PPI use at the time of checkpoint inhibitor initiation was a risk factor for sustained AKI after prolonged exposure to checkpoint therapy. This correlates with the typical timing of checkpoint inhibitor–related AKI reported in this and other cohorts, which occurs, on average, 2–4 months after starting therapy (13,15). If other datasets validate PPI use as a risk factor, it may have important treatment implications. For instance, it may be beneficial to switch patients without a strong indication for PPIs to H2 blocker therapy before starting checkpoint inhibitors. In our cohort, PPI use was also more common in patients experiencing potential checkpoint inhibitor–related AKI. Other case series have noted a high proportion of patients with checkpoint-inhibitor induced AIN were on culprit AIN medications (including PPIs and NSAIDs) at the time of diagnosis; it is possible that checkpoint inhibitors may induce loss of tolerance of memory T cells that have previously been primed to a drug or other hapten. Drug hapten–specific T cell responses that drive hypersensitivity reactions affecting the skin and internal organs are regulated by PD1 and CTLA4 pathways (34); blocking these pathways may inadvertently lead to activation of T cells to drug antigens. Further study into the mechanism of checkpoint inhibitor–related AIN is desperately needed, and may provide insight into AIN from other common causes.

Our study has several limitations. Although the cohort is large, it was sourced from a single health care system and was a predominantly white population, raising concerns about the generalizability to other populations. Another limitation was the retrospective nature of the data collection. It is possible that patients had AKI events managed at hospitals outside our health care network, resulting in an underestimation of AKI frequency. We only included patients who had at least one creatinine measured in the 12-month follow-up period to ensure that patients getting the majority of their care outside our health care system were not included in the analysis. Furthermore, on average, our cohort had >15 creatinine measurements in the 12 months after starting checkpoint inhibitors, suggesting they were followed closely. The ability to determine the timeline and acuity of AKI precisely may have been affected in the patients with sustained AKI who were not admitted to the hospital; in these cases, laboratory tests were not performed daily. Because this was a retrospective cohort, concluding with administrations that took place until the end of 2016, PDL1 use and combination checkpoint inhibitor therapy were less commonly used than in current practice. Since we used the first checkpoint inhibitor administered as the exposure, we may have misattributed some AKIs because some patients switched to a second checkpoint inhibitor later in their treatment course. However, chart review of the 110 episodes of sustained AKI confirmed that only seven episodes (6%) had exposure to a second checkpoint inhibitor class before the sustained AKI episode. Our primary model was for sustained AKI and any associations with potential checkpoint inhibitor–related AKI is mainly descriptive and should be interpreted in the context of a limited number of cases. Finally, there was limited phenotyping of some cases of potential checkpoint inhibitor–related AKI, with only one undergoing biopsy; this is likely because of low nephrology referral and limited understanding of spectrum of the effects of immune checkpoint inhibitors on the kidney, especially given that the report by Cortazar et al. (13) first describing 13 cases of checkpoint inhibitor–related AIN was only published in 2016, the final year of this cohort study.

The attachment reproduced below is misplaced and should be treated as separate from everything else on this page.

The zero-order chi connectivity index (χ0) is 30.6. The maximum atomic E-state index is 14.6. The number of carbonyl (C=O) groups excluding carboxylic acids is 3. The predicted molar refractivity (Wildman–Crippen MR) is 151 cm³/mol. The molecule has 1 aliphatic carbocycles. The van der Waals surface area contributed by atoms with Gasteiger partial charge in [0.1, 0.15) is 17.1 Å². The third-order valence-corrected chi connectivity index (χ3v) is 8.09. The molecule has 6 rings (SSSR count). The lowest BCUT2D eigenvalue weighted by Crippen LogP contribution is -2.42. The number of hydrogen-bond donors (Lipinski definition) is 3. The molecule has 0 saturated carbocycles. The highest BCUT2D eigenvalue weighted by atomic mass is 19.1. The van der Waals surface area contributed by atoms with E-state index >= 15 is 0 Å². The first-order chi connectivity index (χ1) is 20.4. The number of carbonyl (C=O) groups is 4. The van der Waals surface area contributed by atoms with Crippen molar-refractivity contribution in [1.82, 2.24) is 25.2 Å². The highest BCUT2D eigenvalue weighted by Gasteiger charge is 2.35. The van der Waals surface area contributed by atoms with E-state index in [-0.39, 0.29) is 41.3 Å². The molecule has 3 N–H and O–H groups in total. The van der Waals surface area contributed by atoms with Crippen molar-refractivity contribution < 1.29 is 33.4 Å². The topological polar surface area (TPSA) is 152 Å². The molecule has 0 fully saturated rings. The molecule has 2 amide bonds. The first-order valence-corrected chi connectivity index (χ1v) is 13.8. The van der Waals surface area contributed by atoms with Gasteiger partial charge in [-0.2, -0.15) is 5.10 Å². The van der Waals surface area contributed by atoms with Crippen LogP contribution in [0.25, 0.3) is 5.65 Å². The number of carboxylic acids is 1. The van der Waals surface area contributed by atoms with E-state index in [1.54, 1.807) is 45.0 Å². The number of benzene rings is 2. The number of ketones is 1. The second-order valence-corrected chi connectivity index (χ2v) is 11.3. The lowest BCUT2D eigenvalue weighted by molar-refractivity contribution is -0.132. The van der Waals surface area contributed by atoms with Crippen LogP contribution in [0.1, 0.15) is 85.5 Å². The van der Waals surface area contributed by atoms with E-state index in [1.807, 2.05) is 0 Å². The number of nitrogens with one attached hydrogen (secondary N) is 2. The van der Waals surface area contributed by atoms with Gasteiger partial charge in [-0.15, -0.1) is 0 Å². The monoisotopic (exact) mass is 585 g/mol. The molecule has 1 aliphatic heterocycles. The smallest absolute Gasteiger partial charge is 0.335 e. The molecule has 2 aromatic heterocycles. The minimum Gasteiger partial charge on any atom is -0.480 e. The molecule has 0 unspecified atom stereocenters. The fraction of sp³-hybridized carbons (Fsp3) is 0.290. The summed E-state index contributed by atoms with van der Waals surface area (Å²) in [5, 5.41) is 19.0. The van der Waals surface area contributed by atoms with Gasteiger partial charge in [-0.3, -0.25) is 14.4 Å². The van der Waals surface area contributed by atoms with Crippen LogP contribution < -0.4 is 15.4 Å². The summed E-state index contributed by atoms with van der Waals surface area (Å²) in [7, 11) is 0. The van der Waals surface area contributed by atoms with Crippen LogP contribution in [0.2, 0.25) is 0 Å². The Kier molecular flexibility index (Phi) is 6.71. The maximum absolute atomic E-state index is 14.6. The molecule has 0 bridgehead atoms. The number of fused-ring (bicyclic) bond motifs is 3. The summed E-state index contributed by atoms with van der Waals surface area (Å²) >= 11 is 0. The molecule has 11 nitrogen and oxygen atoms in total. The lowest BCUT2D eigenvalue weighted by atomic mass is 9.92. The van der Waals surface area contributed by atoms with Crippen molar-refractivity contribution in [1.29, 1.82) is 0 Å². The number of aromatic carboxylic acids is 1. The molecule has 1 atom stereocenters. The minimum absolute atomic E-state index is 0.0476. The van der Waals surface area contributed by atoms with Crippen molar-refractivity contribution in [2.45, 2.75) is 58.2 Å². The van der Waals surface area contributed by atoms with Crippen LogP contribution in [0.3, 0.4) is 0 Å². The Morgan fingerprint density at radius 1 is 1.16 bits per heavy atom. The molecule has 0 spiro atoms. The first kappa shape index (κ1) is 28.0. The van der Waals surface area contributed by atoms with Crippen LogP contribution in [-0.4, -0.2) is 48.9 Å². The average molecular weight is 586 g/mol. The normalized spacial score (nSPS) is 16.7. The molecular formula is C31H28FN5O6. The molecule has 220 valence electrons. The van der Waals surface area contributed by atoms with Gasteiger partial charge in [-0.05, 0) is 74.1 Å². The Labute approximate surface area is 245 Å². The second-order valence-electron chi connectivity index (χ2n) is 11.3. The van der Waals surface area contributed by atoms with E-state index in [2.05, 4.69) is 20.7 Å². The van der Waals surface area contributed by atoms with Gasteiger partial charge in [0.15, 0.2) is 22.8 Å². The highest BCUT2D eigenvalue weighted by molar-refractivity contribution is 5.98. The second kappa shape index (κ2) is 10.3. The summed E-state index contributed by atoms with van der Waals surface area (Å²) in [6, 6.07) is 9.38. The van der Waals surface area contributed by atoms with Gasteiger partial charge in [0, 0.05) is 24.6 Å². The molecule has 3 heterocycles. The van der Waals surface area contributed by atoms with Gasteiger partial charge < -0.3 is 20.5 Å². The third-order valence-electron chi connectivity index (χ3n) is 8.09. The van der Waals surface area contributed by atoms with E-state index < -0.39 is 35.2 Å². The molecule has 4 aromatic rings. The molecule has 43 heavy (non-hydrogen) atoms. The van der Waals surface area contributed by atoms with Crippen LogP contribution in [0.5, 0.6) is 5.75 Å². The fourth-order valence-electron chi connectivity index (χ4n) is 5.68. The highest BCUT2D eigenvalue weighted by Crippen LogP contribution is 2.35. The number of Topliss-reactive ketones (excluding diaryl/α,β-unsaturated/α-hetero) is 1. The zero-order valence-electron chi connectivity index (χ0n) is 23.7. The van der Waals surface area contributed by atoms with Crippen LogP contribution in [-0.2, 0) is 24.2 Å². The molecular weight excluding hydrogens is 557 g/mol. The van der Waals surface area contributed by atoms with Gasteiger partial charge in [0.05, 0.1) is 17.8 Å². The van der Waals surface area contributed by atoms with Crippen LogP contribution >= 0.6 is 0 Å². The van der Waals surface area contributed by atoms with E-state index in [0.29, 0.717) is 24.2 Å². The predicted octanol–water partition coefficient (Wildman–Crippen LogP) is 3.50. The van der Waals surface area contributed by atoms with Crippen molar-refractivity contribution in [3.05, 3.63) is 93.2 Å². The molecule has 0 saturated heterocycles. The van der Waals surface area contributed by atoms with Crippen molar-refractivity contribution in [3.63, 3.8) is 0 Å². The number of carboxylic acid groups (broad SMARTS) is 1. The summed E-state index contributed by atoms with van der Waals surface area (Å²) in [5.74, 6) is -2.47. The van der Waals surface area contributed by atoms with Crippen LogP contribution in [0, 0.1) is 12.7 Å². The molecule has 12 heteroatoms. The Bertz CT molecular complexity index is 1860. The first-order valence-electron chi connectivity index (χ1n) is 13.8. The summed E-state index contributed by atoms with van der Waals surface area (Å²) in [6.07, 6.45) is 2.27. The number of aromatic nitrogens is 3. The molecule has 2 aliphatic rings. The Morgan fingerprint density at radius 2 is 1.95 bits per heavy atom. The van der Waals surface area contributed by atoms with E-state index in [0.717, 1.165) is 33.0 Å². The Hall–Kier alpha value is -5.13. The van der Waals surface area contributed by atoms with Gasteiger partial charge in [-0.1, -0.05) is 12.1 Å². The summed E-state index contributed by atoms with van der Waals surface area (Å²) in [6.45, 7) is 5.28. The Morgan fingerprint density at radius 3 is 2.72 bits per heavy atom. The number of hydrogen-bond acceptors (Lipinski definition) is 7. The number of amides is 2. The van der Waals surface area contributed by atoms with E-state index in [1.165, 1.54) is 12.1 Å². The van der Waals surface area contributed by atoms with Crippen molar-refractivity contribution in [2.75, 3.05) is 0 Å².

Nephrologists must be aware of the high frequency of sustained AKI after checkpoint inhibitor therapy and the chances that such events are checkpoint inhibitor–related (approximately one in three). With a high frequency of AKI events being related to prerenal azotemia or ATN, a thorough assessment is required to rule out other causes of AKI before starting immunosuppression. Accurately diagnosing these events, including the use of kidney biopsy when needed, will help ensure appropriate management of patients with AKI after checkpoint inhibitor administration.